Our grandmother was a little Polish lady who, by the time I was 14, I could see the top of her head, she was so tiny. But don't let her size make you think you didn't do what she said you had to do!
She made Borscht for Easter and it was white, not beet red. However, next time you make this borscht, try it her way by adding some prepared horseradish to it. Add some while it is cooking and then have some horseradish in a bowl on the table with toasted bread cubes. You will never go back to the original recipe. "I gar-on- tee!" (Thanks to Justin Wilson for his word pronunciation on guarantee!)
My best to you for 2009, and, I too will miss your daily loveletter in my inbox. I do hope that these will be archived, as I haven't had a chance to go back to the recipes posted before I got online from the Rachael Ray show. Please let us know that they will be archived so we can go back and learn more crockpotting recipes and perhaps springboard from them.
From one wanna-be hippie to an actual one.
Love and Huggs.
Cait J.

sheilah said...

I got my borcht recipe from a high school friend's stepfather who was from the Ukraine. Not sure how 'authentic' it was. The 'secret' ingredient they used was ketchup.

They used stew meat and grated the veggies rather than pureeing them.

Anonymous said...

My Polish grandmother made Borscht all the time. She never blended it though. She just sliced the beets very thinly. We ate it warm, but the best thing was she served it over mashed potatoes to thicken it up. Yum!!! She sometimes made it with stew meat too.
Chris

Amie said...

Hmmm...you ARE an adventurous one. Not a fan of the borschtzschtsehche. Did your pee come out beet-colored?

stewbert said...

I love borscht. My brother lived in Ukraine for 2 years and this was our favorite thing he learned to cook over there. I might have to try it in the crockpot.

Anonymous said...

Responding to Robs comment, we also only ate Borscht cold. Are recipe would of come from the Germans in Russia. We made it only in the summer with fresh vegetables from the garden. Beets, potatoes, carrots, onions and peas fresh dill in the soup, with alot of vinegar! Then you had to have it with sour cream. We never put meat in it but I have eaten it that way. So YEAH to the sour cream and dill.

Diablokitty said...

If you want it less red, you can mix the red beets with golden beets, or make the borscht with all golden beets. It tones the color down, and still tastes really yummy.

Karen said...

My favorite deli serves "a bowl of borscht with the works" -- cold borscht garnished with a whole peeled boiled potato, chopped hard-boiled egg, chopped raw onion, chopped peeled cucumber, and sour cream.

Victoria said...

I will definitely try it. It is usually made with meat (I am Russian, I should know:)) But we are flexitarians (mainly vegetarians, with some animal protein once in a blue moon), so I will make it without the meat.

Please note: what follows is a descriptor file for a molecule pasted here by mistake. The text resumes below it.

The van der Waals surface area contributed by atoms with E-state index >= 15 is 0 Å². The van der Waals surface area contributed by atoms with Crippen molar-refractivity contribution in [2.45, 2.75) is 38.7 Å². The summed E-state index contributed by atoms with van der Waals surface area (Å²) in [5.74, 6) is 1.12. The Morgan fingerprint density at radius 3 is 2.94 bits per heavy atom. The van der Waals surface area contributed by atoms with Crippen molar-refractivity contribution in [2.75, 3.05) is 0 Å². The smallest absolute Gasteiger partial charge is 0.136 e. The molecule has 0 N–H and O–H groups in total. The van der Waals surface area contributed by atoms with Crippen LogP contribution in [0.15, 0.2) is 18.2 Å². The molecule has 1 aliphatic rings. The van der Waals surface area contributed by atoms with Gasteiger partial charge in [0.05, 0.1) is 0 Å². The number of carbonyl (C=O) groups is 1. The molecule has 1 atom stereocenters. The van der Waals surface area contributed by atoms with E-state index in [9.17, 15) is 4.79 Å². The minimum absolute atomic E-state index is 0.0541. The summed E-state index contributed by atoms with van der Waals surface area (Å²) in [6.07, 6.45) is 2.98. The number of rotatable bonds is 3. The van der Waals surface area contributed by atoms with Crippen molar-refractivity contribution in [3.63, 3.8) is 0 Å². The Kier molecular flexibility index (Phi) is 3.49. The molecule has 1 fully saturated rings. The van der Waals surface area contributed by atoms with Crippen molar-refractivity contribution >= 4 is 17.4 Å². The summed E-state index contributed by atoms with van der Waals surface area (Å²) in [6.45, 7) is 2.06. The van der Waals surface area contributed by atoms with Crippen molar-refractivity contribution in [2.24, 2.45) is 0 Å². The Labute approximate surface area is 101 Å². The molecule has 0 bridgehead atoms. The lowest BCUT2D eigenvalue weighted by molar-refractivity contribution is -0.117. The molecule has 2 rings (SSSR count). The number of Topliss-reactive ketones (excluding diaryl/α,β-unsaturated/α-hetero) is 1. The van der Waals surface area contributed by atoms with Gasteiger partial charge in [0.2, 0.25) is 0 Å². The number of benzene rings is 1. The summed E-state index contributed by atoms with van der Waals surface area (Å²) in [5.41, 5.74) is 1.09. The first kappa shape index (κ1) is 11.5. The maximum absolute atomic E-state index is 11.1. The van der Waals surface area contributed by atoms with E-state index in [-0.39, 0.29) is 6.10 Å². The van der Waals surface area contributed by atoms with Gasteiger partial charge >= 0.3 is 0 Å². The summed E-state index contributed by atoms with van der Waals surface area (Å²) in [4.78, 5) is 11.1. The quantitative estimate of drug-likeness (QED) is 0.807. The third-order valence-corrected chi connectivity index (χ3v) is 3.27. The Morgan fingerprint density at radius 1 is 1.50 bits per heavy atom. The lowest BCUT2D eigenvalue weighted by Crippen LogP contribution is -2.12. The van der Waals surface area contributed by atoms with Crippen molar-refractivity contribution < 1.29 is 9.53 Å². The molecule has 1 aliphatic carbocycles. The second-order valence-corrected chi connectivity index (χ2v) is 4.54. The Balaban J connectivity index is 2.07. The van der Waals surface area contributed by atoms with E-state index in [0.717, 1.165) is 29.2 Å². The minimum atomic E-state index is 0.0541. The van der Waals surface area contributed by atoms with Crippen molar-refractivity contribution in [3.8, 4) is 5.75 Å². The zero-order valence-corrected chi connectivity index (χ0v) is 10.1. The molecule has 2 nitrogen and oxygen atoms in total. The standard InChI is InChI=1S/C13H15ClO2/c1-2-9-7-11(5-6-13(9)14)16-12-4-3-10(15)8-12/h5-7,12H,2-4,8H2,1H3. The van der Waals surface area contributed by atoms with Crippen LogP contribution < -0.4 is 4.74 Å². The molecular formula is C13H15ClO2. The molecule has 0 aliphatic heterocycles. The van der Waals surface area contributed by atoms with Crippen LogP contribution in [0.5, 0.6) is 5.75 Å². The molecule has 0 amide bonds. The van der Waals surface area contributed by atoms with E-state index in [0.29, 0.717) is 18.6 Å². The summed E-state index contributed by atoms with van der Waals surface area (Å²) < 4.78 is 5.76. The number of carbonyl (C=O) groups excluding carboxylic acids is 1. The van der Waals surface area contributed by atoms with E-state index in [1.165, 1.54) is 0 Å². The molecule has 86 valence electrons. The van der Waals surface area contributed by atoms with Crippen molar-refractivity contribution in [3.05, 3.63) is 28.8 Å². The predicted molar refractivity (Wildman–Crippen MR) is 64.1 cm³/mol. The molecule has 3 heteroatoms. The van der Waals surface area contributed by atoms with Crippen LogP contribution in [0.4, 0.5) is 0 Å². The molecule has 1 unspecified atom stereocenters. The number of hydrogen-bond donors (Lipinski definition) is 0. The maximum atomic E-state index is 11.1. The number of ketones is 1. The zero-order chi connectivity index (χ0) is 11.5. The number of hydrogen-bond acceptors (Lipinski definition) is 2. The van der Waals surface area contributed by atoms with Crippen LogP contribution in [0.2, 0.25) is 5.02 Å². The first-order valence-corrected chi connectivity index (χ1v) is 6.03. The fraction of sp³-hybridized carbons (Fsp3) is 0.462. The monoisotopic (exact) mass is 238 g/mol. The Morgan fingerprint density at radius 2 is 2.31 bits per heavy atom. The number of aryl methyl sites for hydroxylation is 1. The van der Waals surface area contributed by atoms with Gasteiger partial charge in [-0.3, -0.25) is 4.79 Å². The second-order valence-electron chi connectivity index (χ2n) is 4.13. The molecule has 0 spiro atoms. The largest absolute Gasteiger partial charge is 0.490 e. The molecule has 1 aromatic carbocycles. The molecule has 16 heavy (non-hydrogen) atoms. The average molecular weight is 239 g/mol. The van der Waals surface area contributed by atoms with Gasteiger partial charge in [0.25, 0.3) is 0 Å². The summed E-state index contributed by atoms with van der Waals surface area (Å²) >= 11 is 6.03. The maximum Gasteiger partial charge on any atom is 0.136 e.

Victoria said...

To CeeJay, Your grandma's borscht was white because it was not borscht at all , but schee/schi(not sure how to spell it). It is made with cabbage, and becomes borscht when beets are added.

Anonymous said...

Interesting blog! I found your site while looking for (another) good borscht recipe. I recently adopted 2 children from Russia and they really miss their cuisine. I have used a recipe from "epicurious" and it was delicious and the kids loved it...I used sirloin tips for the meat in it...and chopped the vegetables chunky.

Anonymous said...

I'm Russian. I guess, everybody puts in the borscht whatever they have. Since tomatoes grow well in Ukraine, they add tomatoes to their's. In Russia it is usually made without tomatoes. My family has a humble background, so there is no beer, celery or sugar in it. In summer my mother makes a soup with just the greens of the beets in it instead (however, it is not called "borscht").

Janine said...

When I was little my mom would add boiled diced potatoes and a tablespoon of sour cream to our borscht. I just received 12 beets from our co-op this morning and steamed them all because my family doesn't care for them. I'm happily sitting in front of the computer right now enjoying one all by myself. I love your blog.

nyneelie said...

I've recently made the attached Beef Borscht.
Excellent!
I browned the beef prior for one episode and
followed the directions to a "T" for the other one. They both worked.
This would be great in a crock pot. When I make it again, and I will, I will use the crock. (I would imagine cooking would be 6-8 hours in order for the meat to be tender)
Here's the link:

http://www.food.com/recipe/authentic-russian-ukrainian-borscht-262907

Oh and don't throw away those beet greens. Saute them with evoo and garlic. Superb and very healthy.

Mrs.G said...

I add precooked hamburger to my borscht so that my husband knows he's had a "real" meal. It's very good. We love beet tops too. I saute them in olive oil, and sprinkle onion power and galic salt, and pepper to taste. YUM...